4A: Set forth that sum of money which will fairly, adequately and reasonably compensate for the pain and suffering of Lilliann Olah which were
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proximately caused to her by the aforesaid medical negligence during December 16, 1983?
A: No compensation.
4B: Set forth that sum of money which will fairly, adequately and reasonably compensate for the pain and suffering of Lilliann Olah which were proximately caused to her by the aforesaid medical negligence during December 20, 1983?
5: Set forth the sum of money which will fairly, adequately and reasonably compensate the family survivors of Lilliann Olah for the past, present or future economic loss they have suffered due to the death of Lilliann Olah proximately caused by the aforesaid medical negligence.
A: No compensation.
Immediately following the return of the verdict the trial court observed, out of the jury's presence, that the special interrogatories allowed the jury to award damages for pain and suffering without requiring a specific finding that defendant's negligence proximately caused decedent's pain and suffering. Both the court and defense counsel expressed concern that the verdict was inconsistent, because the jury determined that defendant Slobodian's negligence did not cause death but nevertheless awarded damages for the pain and suffering antecedent to death based on the same negligence.
In order to enhance its understanding of the verdict, the trial court then submitted to the jury the question whether the negligence by Dr. Slobodian was a proximate cause of "some" injury. Counsel for Dr. Slobodian objected to the court's supplemental question, contending that the verdict sheet reflected the jury's conclusion that there was a deviation but no proximate cause. He characterized the court's question as a suggestion to the jury to "go back and decide * * * that they are talking about a proximate cause of pain and suffering." After retiring to consider the question, the jury returned with a request for the court to define "injury." The trial court responded that "injury could be a physical injury, whatever you understand that to be from the evidence, or some sort of mental suffering. It can be either, but you have to find that it caused her some sort of injury in order to compensate her." After
[119 NJ Page 128]
considering the matter anew, the jury determined that Dr. Slobodian's medical deviation was a proximate cause of "injury" to Mrs. Olah.
Defendant Slobodian moved for judgment notwithstanding the verdict and other alternate relief. Plaintiffs moved for a new trial on damages only. The trial court vacated the $50,000 verdict in favor of plaintiffs and ordered a new trial against defendant Slobodian, but only with regard to the hospital admission on December 20, 1983. In a letter opinion, the court explained:
[T]he court was and continues to be convinced that the verdict rendered may well have been tainted by the jury's misunderstanding of portions of the charge, particularly proximate cause of pain and suffering versus proximate cause of death or increasing the risk of death for Mrs. Olah. The disputed conduct of Dr. Slobodian on December 20 and the death of Lilliann Olah transpired over a matter of a few hours, with the turning point occurring somewhere around 4:00 p.m. To conclude that $50,000 is fair compensation for caused pain and suffering, but to also conclude that virtually the same conduct was not a cause of death, may very well be the footprints of compromise by the jury.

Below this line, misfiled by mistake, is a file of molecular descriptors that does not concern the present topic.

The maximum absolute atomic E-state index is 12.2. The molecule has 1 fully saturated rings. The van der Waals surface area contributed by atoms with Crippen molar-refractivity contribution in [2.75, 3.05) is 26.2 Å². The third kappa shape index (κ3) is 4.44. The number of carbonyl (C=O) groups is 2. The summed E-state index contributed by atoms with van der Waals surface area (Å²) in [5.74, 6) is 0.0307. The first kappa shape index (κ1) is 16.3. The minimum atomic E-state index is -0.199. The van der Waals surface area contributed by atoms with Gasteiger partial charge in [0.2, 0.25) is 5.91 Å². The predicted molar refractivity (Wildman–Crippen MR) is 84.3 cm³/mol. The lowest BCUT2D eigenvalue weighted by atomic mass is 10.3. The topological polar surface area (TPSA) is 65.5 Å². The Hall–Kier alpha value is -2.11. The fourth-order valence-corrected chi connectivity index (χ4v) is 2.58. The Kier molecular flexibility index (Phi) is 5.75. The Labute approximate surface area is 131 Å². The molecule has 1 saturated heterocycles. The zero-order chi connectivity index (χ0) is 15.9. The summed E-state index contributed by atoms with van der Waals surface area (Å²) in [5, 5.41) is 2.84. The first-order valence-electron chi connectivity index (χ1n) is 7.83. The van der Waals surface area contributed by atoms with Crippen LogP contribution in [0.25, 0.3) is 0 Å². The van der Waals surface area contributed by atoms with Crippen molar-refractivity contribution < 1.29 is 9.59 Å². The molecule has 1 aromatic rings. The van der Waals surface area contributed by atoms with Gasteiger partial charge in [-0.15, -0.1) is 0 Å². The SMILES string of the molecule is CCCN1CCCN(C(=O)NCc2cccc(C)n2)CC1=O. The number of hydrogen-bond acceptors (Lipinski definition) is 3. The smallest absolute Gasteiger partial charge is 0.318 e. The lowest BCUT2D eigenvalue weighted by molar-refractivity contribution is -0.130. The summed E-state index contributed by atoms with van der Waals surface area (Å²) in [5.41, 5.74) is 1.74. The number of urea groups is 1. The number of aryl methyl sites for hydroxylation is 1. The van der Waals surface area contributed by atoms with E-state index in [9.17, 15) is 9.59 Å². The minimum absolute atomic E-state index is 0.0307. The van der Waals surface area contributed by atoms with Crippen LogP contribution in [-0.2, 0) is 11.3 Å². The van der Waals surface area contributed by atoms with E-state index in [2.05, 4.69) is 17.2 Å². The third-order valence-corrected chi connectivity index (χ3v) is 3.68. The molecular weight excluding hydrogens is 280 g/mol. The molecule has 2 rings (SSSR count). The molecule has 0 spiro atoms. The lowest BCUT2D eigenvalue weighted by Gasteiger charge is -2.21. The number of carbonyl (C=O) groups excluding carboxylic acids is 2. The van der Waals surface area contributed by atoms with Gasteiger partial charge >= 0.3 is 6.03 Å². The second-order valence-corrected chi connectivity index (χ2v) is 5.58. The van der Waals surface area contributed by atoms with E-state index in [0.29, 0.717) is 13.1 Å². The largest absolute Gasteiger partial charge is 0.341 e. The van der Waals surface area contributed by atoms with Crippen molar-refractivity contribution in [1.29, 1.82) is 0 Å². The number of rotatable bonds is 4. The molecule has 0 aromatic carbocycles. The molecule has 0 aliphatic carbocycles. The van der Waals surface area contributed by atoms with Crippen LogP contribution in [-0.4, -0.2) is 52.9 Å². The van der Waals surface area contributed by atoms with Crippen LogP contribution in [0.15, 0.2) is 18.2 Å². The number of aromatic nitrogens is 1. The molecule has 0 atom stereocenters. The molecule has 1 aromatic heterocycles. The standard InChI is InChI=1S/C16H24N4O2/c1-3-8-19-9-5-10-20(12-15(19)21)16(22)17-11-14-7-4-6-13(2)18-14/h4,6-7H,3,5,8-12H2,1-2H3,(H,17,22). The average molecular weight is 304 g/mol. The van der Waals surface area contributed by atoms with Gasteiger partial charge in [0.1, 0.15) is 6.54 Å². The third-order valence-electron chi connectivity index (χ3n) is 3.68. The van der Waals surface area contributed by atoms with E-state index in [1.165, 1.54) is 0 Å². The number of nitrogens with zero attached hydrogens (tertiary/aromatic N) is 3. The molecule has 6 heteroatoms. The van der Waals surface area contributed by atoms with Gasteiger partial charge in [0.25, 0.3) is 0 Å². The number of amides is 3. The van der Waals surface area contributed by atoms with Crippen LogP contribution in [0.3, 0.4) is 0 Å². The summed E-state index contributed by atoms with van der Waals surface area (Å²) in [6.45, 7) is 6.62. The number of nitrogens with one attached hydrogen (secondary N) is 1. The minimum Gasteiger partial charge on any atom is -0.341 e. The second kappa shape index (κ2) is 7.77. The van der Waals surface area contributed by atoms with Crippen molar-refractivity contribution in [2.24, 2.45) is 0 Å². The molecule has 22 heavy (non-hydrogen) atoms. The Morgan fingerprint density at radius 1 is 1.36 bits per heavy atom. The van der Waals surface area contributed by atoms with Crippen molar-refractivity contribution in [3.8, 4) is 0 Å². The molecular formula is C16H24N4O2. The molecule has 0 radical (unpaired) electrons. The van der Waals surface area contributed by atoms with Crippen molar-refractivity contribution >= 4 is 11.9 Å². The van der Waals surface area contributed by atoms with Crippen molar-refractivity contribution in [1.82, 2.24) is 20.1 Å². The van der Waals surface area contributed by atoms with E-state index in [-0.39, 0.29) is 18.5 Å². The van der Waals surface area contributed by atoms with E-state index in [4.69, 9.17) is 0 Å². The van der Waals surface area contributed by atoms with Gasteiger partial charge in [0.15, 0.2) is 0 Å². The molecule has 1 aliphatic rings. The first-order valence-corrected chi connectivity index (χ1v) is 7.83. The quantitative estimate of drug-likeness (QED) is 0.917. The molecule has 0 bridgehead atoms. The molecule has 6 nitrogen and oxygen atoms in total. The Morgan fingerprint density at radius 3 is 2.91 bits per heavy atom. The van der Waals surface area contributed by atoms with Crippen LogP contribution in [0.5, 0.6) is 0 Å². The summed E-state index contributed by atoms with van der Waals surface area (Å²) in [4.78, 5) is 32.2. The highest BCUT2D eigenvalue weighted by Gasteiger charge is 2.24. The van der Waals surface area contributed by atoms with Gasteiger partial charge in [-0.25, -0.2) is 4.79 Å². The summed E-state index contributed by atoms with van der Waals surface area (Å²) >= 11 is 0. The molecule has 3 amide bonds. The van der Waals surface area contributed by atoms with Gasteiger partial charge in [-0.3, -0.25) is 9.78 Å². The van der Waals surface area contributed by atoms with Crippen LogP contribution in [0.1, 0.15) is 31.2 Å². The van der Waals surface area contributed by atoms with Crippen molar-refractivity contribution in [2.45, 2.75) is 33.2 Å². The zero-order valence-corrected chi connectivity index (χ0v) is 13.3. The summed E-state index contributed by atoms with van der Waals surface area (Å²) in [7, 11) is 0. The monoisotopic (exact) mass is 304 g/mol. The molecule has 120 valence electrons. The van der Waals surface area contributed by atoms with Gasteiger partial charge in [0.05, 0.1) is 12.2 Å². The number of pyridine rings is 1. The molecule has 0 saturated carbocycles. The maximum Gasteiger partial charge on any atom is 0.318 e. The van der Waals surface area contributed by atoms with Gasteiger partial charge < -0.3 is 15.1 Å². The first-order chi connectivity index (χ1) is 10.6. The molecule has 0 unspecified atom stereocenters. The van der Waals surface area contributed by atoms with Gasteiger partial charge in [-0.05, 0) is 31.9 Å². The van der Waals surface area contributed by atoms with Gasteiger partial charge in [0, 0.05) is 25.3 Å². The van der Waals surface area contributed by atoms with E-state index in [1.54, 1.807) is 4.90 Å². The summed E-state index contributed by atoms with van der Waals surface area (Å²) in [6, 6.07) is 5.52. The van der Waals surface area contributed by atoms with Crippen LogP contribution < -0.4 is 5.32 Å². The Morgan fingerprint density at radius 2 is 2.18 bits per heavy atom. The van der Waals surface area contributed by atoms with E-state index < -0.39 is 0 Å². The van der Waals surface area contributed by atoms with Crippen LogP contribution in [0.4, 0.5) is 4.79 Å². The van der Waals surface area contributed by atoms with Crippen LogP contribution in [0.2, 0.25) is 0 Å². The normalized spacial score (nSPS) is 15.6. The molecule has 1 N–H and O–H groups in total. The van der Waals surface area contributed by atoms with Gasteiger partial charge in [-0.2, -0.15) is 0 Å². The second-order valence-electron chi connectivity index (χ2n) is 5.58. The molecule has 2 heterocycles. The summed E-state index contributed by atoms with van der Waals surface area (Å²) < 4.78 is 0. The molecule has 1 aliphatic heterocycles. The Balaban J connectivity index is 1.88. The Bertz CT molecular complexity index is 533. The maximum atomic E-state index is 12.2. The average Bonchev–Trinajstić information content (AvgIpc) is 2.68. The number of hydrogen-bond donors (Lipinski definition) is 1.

On plaintiffs' motion for reconsideration of this ruling, the trial court revised its prior determination and granted a new trial on all issues that had been submitted to the jury. The court then modified the order to the extent that it applied to Dr. Hodes, reasoning that no motion for a new trial against Dr. Hodes had been made within the ten-day period mandated by Rule 4:49-1(b), a time period which may not be enlarged. R. 1:3-4(a).
Before the Appellate Division, plaintiffs did not challenge the trial court's ruling withdrawing from the jury the allegation that Dr. Slobodian's failure to operate after Mrs. Olah contracted DIC contributed to her death. The Appellate Division reinstated the $50,000 damages award, but remanded the matter for a new trial limited only to the issue of the causal connection between Dr. Slobodian's December 20th negligence and Mrs. Olah's death. The court found ample support in the record for the jury verdict, disagreeing with the trial court's view that the
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$50,000 damage award for pain and suffering was the product of "compromise or confusion."
The Appellate Division concluded that the causation issue required retrial, however, because the trial court's instruction was "incomplete." Although the trial court instructed the jury that liability will result from negligence that increases the risk of harm and is a substantial factor in causing harm, see Evers, supra, 95 N.J. at 417, 471 A.2d 405, the Appellate Division held that the charge constituted reversible error in omitting to instruct the jury that plaintiffs may recover if they demonstrate that there was a "substantial possibility that the decedent could have survived had she been properly attended to by defendant in a timely manner," citing Hake v. Manchester Township, 98 N.J. 302, 306, 486 A.2d 836 (1985).
Defendant Slobodian petitioned for certification, challenging both the reinstatement of the jury verdict and the modification of the causation charge mandated by the Appellate Division. Because the matter was interlocutory, we granted leave to appeal. 115 N.J. 67, 556 A.2d 1212 (1989).
In Scafidi v. Seiler, supra, we noted that the clear weight of authority in federal and state courts supports the use of a less stringent standard of causation in cases where a defendant's negligence increases the risk of harm already threatened by a preexistent condition. 119 N.J. at 107-112, 574 A.2d at 405-407. Adhering to our earlier decision in Evers v. Dollinger, supra, 95 N.J. at 417, 471 A.2d 405, we held that